In January of this year, Amazon Go opened to the public in Seattle, U.S. In an increasingly cashless digital economy, Amazon Go pushed the boundary further with its cashier-less grocery store. While the jury is still out on whether this concept will be a game-changer for the retail industry, the fact remains that big data analytics, Artificial Intelligence (AI), Machine Learning (ML) and Natural Language Processing (NLP) came together to make this possible.
According to a WNS DecisionPointTM analysis, the retail sector is at a medium level of analytics maturity. The analysis is based on a survey of over 300 respondents consisting of chief marketing officers, brand managers, category managers, and heads of analytics and insights teams across industries such as retail, consumer packaged goods, insurance, banking and financial services, airlines and hotels.
While early adopters of technology in retail are taking the lead, this is the right time for the fence-sitters to start preparing their organization for big data analytics, AI, ML and NLP technologies. However, implementing these is a long-term strategy that requires time and effort. Here are some key areas where preparedness is required.
Building a Multi-source Data Strategy
Today, a vast amount of usable data is available on the customer. For example, in 2017, H&M teamed up with Google for the project ‘Coded Couture’ where an app collects data on a user’s lifestyle, travel routes, dining spots and daily schedules over a week to put together a ‘Data Dress’. The retailer was trying to provide a data-driven personalized solution to a customer’s problem of choosing the right attire for a day or occasion.
It is critical for retailers to not only identify the available data sources but decide which are the most relevant ones for their business as well. The wide range of data sources available include:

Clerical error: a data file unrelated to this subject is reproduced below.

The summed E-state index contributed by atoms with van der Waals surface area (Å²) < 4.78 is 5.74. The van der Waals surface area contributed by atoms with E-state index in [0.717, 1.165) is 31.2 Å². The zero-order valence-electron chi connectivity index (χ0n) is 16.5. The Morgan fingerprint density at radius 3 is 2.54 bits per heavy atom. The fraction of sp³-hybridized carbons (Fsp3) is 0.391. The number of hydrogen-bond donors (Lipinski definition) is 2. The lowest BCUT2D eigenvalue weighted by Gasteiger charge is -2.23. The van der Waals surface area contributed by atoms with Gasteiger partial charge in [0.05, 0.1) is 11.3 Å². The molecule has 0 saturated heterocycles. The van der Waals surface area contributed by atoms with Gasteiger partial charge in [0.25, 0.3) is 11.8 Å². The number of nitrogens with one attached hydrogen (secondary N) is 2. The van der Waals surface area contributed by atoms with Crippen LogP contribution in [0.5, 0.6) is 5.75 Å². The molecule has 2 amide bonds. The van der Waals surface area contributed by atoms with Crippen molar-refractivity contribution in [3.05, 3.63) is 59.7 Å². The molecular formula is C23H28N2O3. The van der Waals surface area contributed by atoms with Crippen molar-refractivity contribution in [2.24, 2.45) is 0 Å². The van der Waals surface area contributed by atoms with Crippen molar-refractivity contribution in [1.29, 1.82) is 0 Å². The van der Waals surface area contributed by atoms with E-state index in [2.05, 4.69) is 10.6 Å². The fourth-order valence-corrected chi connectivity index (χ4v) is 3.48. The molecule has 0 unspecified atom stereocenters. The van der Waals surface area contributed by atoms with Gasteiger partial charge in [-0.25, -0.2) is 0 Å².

Data from website such as visitor traffic, clickstream, browsing pattern and cart abandonment
Data from in-stores such as customer interaction, aisle movement, reasons for returns and point of sale information
Data from mobile phones such as location and payment methods
Data from social media such as posts, tweets, images, videos, reviews and comments
One of the other challenges organizations face is accuracy of data. The analytics is as good as the quality of data that is given as an input to the system. Therefore, ensuring data authenticity is of significant importance. There are statistical methods available, such as t-test, f-test and regression analysis. These can help monitor the quality of data collated from various sources. Analytics platforms offer such features that allow for data checks at the input stage.
Organizational and Business Readiness
It’s imperative for organizations to answer questions around:
What will the data be used for?
What decisions will it drive?
Who will use the data?
Who will have access to the data?
Who will work on the data?
Retailers will have to define governance structures, accountability and the skillsets required. Readiness of the IT infrastructure to support the business goal is also necessary. As with any new technology, modern data architecture has its own challenges ranging from selecting the right tool stack, lack of large talent pool and integration with existing applications. Retailers who have taken a lead in this space are the ones who have been able to partner with niche product and technology players while staying focused on business outcomes.
Organizational readiness is a key challenge for retailers when it comes to leveraging the power of big data. Traditional retailers should start moving the needle on adopting new technologies by investing in big data and AI.
According to a Bloomberg report, AI-infused new technologies such as facial recognition and voice assistants are poised to cause the next big disruption in retail. With digital-native retail companies already way ahead of the curve, the time to look at analytics- and AI-driven platforms to process data and glean insights for traditional retailers is now.